My First Three Weeks as a Data Engineering Manager

It’s officially been three weeks since I’ve started my new role as the data engineering manager at Vox Media.

Other than the work I’ve been doing to feel through ongoing projects and processes, I’ve been having fun articulating and ideating ways to make major wins for our data team. In this post, I’d love to share my thoughts on the importance of Data Science teams and how you can also begin to define a data strategy moving forward.

Why does your team exist?

We exist to…

Provide Vox Media stakeholders with democratized and integrated data solutions to gain clarity, insights, and scale on first-party data.

Our vision is to…

Become a world-class data engineering team leading the way in developing production-ready and state-of-the-art data science solutions.

We do this by…

We stay curious, share what we know, support our team members, celebrate our successes, and learn from setbacks.

My first week at work involved meeting all the amazing people making these goals possible. In the world of software technologies, the software solutions we build are meant to be useful, loved, and impactful. Our code doesn’t exist to live in silos, never to be seen or understood. Bringing a team together means understanding that there are so many pieces to the journey of delivering valuable software solutions. And that this journey is cross-functional.

Get Clear on the Details

Understanding the skills and functions needed to build fully democratized and integrated projects isn’t easy, especially when it comes to building teams (such as data science teams) where there is no industry standard for specific roles. How do we define a Data Engineer vs. a Machine Learning Engineer vs. a Machine Learning Researcher?

I began articulating these concepts as a means to have more discussions on perspectives that traditional teams across organizations may not realize as it relates to building team compositions that are quite different from the standard Software Engineering team (those as we’ve seen with DevOps and SRE Team Toplogies that even this is ever-changing). My ideas needed to acknowledge the technical contributors of the data team and the subject matter experts that help make our projects and ideas tangible. How do we have all stakeholders begin to understand and respect the priorities, skills, and differences that come with having different roles, backgrounds, and values? And What does this look like when the sum of the parts comes together?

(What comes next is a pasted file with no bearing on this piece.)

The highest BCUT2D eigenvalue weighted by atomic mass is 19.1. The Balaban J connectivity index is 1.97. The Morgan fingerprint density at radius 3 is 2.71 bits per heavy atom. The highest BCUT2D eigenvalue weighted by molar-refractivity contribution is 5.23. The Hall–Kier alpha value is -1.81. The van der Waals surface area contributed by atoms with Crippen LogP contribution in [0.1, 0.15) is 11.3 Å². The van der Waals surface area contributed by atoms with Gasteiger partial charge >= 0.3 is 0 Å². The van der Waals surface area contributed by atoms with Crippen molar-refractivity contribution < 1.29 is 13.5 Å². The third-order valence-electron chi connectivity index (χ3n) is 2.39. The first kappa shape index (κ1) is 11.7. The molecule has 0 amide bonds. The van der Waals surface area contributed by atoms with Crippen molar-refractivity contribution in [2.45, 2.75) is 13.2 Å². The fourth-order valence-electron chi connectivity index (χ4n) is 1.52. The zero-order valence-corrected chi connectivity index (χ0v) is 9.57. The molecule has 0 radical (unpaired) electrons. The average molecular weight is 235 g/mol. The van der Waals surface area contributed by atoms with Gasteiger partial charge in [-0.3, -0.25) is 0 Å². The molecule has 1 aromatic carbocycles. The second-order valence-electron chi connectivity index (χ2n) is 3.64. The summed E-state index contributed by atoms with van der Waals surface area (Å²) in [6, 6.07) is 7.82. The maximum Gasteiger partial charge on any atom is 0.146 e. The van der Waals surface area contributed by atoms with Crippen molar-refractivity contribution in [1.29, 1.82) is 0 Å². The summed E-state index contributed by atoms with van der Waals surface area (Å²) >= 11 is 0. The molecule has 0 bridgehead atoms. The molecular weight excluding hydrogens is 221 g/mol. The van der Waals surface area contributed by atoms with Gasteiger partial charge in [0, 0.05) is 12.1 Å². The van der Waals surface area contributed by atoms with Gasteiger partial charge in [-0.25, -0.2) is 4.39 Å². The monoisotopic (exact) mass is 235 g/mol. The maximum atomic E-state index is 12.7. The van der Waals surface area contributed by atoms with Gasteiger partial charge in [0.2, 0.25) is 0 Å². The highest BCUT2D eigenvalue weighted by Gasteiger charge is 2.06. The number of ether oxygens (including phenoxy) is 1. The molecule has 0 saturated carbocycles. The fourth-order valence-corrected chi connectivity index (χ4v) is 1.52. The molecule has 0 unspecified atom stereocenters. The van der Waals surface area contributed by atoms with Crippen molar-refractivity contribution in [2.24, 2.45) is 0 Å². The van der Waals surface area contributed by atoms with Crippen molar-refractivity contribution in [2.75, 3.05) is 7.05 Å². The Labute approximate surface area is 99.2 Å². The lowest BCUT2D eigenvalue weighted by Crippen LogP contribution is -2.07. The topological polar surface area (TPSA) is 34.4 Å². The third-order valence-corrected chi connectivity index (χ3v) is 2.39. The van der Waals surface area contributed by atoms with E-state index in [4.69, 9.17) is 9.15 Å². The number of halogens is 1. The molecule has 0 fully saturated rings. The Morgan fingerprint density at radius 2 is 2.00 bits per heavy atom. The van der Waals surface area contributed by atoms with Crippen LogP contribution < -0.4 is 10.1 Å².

I began to define these pieces and clarify as time went on. There are examples of amazing data science teams that also give back to the community through research publications, available datasets, and open-sourced solutions. Facebook Ai, LinkedIn, and Mozilla all have great data science teams. If our vision is to become world-class, there are certain and standards to be met.

I come from a DevOps background, where we’re often stuck in (sometimes transient) terminology, asking each other what is DevOps, What is SRE, What is GitOps, or What is Progressive Delivery? But, if we can focus on the buckets and areas of expertise, we can begin to have the right roles and capabilities for different projects on our team. I strove to also think about the current talent gap in the data science space, how we have over 21 million software developers in the world, but not nearly as many that understand and work on data solutions.

I ask these pointed questions not only in this post but also to my community and team. These discussions and conversations are what make new teams more well-rounded, inclusive, and successful.

Scale Further

I shared our team’s vision and mission statements earlier in this article because I am passionate about these outcomes. Sharing and defining this with my team was one of the first actions I took as the new manager. In modern software development, autonomy is how we can sustainably and reasonably scale to meet software demands. The contributors decide what to work on and when to get it done. As a manager, I’m here to support as best as I can.

Conclusion

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Tiffany Jachja

Software engineering manager covering topics on software, personal development, and career.